30 May Religious places to visit in the Holy Land (if you are not religious)
by Fernando Palhares from Brazil
As the van approaches the end of the road, the sweat starts to build up, as I live in Saudi Arabia but am about to walk out of Jordan and walk into the West Bank, the Holy Land, the Occupied Territories or however you prefer to call them. If the Jordanians or Israeli border control guards decide to stamp me in te Allenby Bridge checkpoint, I will be unable to return to my home, work or friends, since there are no diplomatic ties between the State of Zion and the Kingdom of Saudi Arabia. But through smiles and explanations, we are able to leave immigration without a trace of ink in my passport.
Holy Land, the adrenaline buildup on way to the city by Fernando Palhares
Approaching Jerusalem from the Jordanian Border, you soon cross some biblical places like Jericho (the lowest city on Earth on the foot of Mount of Temptations), Aqabat Jabr (Palestinean city that thrived on tourism until it became a no-go zone for Israeli nationals) and Nabi Musa, a Muslim caravan resting place that stood still in time since 2000 years ago. But it is only after you suddenly enter Derech Har Hatzofim Tunnel below Mount Scopus that the landscape quickly transforms into the bustling quasi-European city that is Jerusalem.
Holy Land, the Jewish by Fernando Palhares
Holy Land, the Muslim by Fernando Palhares
Holy Land, the Christian by Fernando Palhares
Holy Land, Church of Annunciation by Fernando Palhares
Holy Land, View from the Octagonal Church, Capharnaum by Fernando Palhares
The Holy Land is commonly associated with Israel, but isolating it would be extremely unfair to the neighboring countries which also make part of history. Syria, Lebanon, Egypt, and Jordan, of course, are also very important entities of the Holy Land, and this is evident when we start to visit the sites on the other side of the Jordan River. One of the favorites is the Memorial Church of Moses in Mount Nebo (pictured), and in the distance, it is possible to catch a glimpse of the Dead Sea and the surrounding valley. Considering Mount Nebo is ~800m above sea level, and the Dead Sea is ~400m below it is easy to understand how the view is so great in this spot.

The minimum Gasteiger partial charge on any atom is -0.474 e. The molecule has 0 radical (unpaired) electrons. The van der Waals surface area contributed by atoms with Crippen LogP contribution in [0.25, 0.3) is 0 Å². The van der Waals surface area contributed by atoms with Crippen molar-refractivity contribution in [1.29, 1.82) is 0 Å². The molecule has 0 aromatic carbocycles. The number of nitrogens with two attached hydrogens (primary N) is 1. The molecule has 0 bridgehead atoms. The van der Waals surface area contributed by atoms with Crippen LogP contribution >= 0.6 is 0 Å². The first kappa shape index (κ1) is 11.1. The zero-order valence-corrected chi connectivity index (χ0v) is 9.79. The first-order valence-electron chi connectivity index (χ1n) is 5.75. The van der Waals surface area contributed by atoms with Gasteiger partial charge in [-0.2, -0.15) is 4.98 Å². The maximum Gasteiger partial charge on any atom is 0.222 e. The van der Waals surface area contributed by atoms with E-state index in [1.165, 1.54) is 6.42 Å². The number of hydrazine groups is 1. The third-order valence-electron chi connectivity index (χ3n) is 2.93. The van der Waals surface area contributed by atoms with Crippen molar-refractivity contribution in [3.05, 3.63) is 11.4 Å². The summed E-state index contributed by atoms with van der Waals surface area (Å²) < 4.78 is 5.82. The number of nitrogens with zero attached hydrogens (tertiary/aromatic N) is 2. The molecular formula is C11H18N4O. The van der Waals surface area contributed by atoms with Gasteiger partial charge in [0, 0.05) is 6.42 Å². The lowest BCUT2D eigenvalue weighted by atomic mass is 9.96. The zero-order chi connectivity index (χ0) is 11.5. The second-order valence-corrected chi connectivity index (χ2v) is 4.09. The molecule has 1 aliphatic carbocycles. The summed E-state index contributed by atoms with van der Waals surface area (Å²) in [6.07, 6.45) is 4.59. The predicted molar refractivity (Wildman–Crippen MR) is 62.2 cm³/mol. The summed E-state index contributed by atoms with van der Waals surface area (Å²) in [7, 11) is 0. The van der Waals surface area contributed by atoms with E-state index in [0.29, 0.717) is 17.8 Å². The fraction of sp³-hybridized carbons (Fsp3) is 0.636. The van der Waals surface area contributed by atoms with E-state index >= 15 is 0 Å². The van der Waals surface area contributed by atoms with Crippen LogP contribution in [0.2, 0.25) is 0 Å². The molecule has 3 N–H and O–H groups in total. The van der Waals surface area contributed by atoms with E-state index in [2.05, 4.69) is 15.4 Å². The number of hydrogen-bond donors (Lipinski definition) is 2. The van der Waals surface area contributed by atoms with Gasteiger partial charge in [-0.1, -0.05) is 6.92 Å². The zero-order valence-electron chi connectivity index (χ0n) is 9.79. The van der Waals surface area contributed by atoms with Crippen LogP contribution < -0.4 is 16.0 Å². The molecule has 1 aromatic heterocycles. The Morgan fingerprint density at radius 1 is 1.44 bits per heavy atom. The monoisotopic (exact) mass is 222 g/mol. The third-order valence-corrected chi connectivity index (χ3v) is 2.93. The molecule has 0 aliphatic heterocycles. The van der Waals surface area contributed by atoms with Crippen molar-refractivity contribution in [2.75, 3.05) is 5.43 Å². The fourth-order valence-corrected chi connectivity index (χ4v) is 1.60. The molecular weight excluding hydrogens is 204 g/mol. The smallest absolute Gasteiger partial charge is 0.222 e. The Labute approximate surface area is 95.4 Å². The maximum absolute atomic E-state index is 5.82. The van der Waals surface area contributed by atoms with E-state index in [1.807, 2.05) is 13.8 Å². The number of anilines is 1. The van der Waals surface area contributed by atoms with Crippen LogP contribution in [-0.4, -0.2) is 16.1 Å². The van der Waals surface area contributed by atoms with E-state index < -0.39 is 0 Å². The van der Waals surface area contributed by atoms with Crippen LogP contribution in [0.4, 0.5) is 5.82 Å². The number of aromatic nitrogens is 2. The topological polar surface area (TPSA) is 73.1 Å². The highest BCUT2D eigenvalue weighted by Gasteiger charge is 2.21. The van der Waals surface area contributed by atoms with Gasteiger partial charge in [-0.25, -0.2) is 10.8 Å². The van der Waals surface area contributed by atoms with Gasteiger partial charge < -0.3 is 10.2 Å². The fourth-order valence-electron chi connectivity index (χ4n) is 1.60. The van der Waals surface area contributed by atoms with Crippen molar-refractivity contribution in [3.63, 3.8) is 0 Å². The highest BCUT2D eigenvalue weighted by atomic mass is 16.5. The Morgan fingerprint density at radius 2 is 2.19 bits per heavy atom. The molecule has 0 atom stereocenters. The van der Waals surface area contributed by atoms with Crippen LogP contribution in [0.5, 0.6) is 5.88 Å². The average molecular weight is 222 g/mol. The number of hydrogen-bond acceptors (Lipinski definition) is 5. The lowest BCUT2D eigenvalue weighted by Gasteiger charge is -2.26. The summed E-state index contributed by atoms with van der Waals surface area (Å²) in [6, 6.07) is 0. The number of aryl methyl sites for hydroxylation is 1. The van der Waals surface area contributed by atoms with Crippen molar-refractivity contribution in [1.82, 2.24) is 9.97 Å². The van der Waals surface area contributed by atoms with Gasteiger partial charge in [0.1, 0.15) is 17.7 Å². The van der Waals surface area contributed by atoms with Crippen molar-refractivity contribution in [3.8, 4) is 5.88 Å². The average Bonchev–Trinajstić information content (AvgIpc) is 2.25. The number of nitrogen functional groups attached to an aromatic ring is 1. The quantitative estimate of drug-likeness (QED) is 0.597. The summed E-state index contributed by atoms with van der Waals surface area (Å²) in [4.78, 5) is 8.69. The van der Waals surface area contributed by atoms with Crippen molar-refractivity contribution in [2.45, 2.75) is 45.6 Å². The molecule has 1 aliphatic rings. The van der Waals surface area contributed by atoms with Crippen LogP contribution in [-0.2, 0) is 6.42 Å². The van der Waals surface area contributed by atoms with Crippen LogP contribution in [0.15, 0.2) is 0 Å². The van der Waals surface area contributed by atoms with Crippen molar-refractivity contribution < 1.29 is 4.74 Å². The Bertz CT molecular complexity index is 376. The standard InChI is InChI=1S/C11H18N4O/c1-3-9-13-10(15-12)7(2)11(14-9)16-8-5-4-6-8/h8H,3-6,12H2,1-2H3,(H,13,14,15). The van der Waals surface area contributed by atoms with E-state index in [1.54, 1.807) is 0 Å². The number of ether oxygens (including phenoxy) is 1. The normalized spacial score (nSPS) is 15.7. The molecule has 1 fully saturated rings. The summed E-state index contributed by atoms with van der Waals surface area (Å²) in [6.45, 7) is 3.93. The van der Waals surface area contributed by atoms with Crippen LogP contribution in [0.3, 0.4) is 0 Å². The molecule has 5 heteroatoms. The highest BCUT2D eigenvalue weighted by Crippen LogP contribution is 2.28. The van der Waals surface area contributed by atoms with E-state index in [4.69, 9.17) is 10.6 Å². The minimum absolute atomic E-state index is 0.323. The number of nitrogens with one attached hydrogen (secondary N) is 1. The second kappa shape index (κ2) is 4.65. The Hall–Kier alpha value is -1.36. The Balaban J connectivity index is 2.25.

Holy Land, Church of Moses on Mount Nebo by Fernando Palhares
After diving headfirst into this mythical Holy Land, it is time to go home. The moment we drive back into the city it become evident again why this place is so special – among the crystal clear chaos of the Muslim and Arab world, clashing with Palestine and the West Bank, across the street from the settlements and the occupied territories, and attracting visitors left and right, from different religions, with different beliefs, distinct world views and motivations, the Holy Land is still a place of peace, comprehension, and where it is possible to believe in a time where people all around the world will live in harmony.